Making the perfect ice cream sandwich:
Bake eggs instead of boiling them.
Alton Brown Method of Hard-Cooking Eggs: 325 degrees for 30 minutes. Baked eggs are better because they are less sulfurous (smelly) and the texture of the finished eggs is creamier.
- 2 medium to large size yellow onions
- 6 medium size tomatoes (cheap, ugly ones)
- 1lb ground beef (I use the cheap 80/20)
- 1 (6 oz) can of tomato paste
- 3 cloves of garlic (some people like 4-5)
- 2 tsp oregano (some people like 3-4)
- 1/4 cup olive oil
- Salt, Pepper, Sugar to taste
- Cut up onions (I cut them to ~1 inch long, 1/8-1/4 wide pieces), cook in a little olive oil until translucent, add a little salt and pepper.
- Prepare tomatoes: Cut the stems out, cut top and bottom off, slice tomatoes and add to onions. Stir around good one time, then cover and simmer for ~15-18 minutes until tomatoes fall apart. You should have a slushy tomato/onion mix in the pan.
- While step 2 cooks, in separate pan fry up the meat without adding any oil or grease, use a fork to constantly mash down on the cooking meat so it separates into very small pieces. You really don’t want clumps of meat or meatballs, just nice small pieces. Once it’s all browned and step 2 has finished (tomatoes/onions are slushy), add meat to the tomatoes (I ladle it to cut the grease from the meat out.)
- Take the 4 cloves of garlic and crush them with the broad side of chef’s knife (put broad side centered on clove, then give it a good whack with your palm), then throw them into the tomato/meat mix.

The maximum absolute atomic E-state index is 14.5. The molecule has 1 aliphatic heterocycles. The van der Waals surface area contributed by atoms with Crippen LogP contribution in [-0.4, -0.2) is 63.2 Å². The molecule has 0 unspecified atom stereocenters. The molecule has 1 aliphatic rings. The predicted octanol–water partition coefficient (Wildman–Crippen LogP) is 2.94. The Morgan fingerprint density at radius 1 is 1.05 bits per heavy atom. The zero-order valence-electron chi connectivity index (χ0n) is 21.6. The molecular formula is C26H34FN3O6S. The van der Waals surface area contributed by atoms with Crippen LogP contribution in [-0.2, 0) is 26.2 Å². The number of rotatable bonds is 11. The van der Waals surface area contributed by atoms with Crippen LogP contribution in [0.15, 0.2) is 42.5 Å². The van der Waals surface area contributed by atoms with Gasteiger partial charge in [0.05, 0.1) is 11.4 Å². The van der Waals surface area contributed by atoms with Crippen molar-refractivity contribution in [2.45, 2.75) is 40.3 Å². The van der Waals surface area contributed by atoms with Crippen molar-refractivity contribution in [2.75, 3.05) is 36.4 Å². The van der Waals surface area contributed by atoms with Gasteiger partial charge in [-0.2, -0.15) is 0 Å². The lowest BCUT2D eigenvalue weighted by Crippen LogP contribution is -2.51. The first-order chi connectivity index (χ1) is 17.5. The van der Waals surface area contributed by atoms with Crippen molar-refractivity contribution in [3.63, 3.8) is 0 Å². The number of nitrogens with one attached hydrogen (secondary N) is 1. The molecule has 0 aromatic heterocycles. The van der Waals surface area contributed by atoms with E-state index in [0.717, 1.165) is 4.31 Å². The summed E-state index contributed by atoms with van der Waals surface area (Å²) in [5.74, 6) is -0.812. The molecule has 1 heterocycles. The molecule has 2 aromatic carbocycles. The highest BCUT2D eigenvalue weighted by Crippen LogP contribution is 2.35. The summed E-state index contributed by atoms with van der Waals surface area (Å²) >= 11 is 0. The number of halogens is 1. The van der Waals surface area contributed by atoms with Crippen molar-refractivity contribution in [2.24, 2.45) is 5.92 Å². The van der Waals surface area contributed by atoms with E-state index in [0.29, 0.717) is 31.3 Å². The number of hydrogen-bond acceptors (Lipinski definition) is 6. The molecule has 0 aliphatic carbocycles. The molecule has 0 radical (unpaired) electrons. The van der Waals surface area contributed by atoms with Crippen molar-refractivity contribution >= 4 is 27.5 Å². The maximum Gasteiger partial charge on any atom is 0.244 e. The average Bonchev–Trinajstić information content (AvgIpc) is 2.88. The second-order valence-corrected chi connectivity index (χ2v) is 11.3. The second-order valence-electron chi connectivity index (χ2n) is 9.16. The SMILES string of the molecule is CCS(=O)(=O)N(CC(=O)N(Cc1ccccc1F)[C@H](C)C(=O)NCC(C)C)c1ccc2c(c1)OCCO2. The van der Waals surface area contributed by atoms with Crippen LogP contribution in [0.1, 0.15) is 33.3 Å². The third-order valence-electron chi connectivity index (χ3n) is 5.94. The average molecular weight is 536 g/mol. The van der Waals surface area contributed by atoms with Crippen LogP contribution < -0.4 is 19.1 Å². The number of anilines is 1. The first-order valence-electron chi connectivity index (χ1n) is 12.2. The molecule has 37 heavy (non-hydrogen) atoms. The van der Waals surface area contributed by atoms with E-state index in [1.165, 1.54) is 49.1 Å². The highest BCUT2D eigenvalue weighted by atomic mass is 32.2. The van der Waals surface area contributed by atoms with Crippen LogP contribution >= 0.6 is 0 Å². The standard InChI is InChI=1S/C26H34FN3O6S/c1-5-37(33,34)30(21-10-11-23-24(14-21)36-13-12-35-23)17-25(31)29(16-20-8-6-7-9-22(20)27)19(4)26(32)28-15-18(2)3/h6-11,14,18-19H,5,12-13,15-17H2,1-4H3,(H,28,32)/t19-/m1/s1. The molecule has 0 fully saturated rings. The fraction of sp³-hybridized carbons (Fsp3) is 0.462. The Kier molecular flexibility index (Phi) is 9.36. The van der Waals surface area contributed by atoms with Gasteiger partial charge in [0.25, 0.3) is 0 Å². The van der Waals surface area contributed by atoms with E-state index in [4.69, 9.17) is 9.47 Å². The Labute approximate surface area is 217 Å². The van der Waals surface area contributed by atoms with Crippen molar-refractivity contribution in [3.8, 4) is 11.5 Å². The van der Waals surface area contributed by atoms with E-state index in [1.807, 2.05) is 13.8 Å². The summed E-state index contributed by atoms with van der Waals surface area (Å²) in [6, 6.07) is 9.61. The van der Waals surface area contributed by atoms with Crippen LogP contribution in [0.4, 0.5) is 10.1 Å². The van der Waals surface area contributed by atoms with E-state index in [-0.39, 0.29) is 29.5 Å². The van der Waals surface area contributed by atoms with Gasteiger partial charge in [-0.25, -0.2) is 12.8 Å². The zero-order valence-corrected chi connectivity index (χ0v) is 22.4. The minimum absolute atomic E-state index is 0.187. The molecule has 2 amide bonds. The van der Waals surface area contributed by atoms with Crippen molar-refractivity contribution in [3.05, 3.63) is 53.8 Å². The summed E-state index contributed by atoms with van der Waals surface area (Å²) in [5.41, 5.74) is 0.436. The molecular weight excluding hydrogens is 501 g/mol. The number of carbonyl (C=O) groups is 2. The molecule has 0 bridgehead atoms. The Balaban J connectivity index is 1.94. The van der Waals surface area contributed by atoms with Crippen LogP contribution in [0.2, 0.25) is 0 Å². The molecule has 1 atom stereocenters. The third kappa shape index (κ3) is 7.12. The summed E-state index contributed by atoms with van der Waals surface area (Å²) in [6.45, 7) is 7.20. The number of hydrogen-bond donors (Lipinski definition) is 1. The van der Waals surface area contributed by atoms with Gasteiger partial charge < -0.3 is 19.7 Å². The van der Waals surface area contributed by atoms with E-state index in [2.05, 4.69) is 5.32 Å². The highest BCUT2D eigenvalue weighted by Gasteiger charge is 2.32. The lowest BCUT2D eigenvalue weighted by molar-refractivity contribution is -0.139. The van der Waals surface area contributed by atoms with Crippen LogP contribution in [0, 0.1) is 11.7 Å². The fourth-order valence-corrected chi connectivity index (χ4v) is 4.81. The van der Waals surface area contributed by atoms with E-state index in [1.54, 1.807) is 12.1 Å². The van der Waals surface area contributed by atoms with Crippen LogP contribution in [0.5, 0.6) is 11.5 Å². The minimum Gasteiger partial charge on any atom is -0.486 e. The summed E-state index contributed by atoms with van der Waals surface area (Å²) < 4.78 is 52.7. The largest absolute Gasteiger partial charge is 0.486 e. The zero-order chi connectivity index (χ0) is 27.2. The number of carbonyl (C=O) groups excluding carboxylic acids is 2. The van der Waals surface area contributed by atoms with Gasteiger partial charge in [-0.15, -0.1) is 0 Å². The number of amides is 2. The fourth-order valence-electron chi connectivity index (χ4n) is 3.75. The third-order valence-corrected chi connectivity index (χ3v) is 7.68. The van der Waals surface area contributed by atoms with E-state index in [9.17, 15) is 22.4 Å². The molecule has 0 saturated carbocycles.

- Add the tomato paste and 3/4 cup of water to the mix, let it boil, then simmer to reduce the water.
- Add 1/4 cup olive oil and 1/2 cup of water.
- Add 2 tsp of oregano, a good amount of salt (I use about 2 tbsp, I think, depends on your taste), and some pepper to taste.
- Let it boil again, then reduce it again until you have the desired consistency. It should not be soupy, it should have a consistency that when you put it on top of your pasta, it doesn’t just run to the bottom. It should be closer to a paste. It’s hard to say when it reduced enough, you still want to see liquid blubbering on top, but you don’t want to see a whole layer of water either.
At the very end, add about a tsp of sugar (no more than that) and fish out any large garlic pieces you can spot, cut them up fine and throw them back in. Stir it again and simmer 1 more minute, done.
Top this with shredded mozzarella, and you have a healthy spaghetti sauce.
The oregano “makes” this sauce. Don’t substitute it or skimp on it. Personally I find that 2 tsp is perfect for my taste but I have seen a lot of recipes for Bolognese that use more. Similarly on the garlic, some folks like it stronger and it does taste good. I balance it against the comfort of my co-workers around me. 3 is a good balance for that.
Some people may be put off by having the tomato skin in the sauce. Personally I don’t even notice it, the skin cooks to be very soft. For those bothered, there are methods to remove the skin before cutting up the tomatoes (I think if you toss them into hot water for a short amount of time, they peel easily.)